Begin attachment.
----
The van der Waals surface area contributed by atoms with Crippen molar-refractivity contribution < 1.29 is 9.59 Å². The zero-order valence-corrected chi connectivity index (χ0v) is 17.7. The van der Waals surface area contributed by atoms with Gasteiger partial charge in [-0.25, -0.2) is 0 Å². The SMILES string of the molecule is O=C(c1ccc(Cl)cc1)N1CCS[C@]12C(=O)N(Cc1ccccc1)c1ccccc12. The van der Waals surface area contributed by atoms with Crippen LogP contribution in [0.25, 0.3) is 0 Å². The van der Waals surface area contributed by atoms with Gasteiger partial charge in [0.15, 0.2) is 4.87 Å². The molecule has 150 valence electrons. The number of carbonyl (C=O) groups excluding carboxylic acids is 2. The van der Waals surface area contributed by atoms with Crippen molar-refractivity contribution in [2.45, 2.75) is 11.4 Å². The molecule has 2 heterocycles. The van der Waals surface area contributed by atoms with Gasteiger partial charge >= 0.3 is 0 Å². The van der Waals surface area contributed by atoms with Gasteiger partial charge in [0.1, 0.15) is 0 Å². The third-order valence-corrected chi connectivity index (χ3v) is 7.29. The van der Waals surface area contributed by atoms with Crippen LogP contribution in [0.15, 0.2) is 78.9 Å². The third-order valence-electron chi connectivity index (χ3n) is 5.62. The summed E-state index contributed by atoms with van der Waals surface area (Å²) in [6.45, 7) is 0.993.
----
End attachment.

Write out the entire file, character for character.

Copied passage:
The van der Waals surface area contributed by atoms with Crippen molar-refractivity contribution < 1.29 is 9.59 Å². The zero-order valence-corrected chi connectivity index (χ0v) is 17.7. The van der Waals surface area contributed by atoms with Gasteiger partial charge in [-0.25, -0.2) is 0 Å². The SMILES string of the molecule is O=C(c1ccc(Cl)cc1)N1CCS[C@]12C(=O)N(Cc1ccccc1)c1ccccc12. The van der Waals surface area contributed by atoms with Crippen LogP contribution in [0.25, 0.3) is 0 Å². The van der Waals surface area contributed by atoms with Gasteiger partial charge in [0.15, 0.2) is 4.87 Å². The molecule has 150 valence electrons. The number of carbonyl (C=O) groups excluding carboxylic acids is 2. The van der Waals surface area contributed by atoms with Crippen molar-refractivity contribution in [2.45, 2.75) is 11.4 Å². The molecule has 2 heterocycles. The van der Waals surface area contributed by atoms with Gasteiger partial charge >= 0.3 is 0 Å². The van der Waals surface area contributed by atoms with Gasteiger partial charge in [0.1, 0.15) is 0 Å². The third-order valence-corrected chi connectivity index (χ3v) is 7.29. The van der Waals surface area contributed by atoms with Crippen LogP contribution in [0.15, 0.2) is 78.9 Å². The third-order valence-electron chi connectivity index (χ3n) is 5.62. The summed E-state index contributed by atoms with van der Waals surface area (Å²) in [6.45, 7) is 0.993.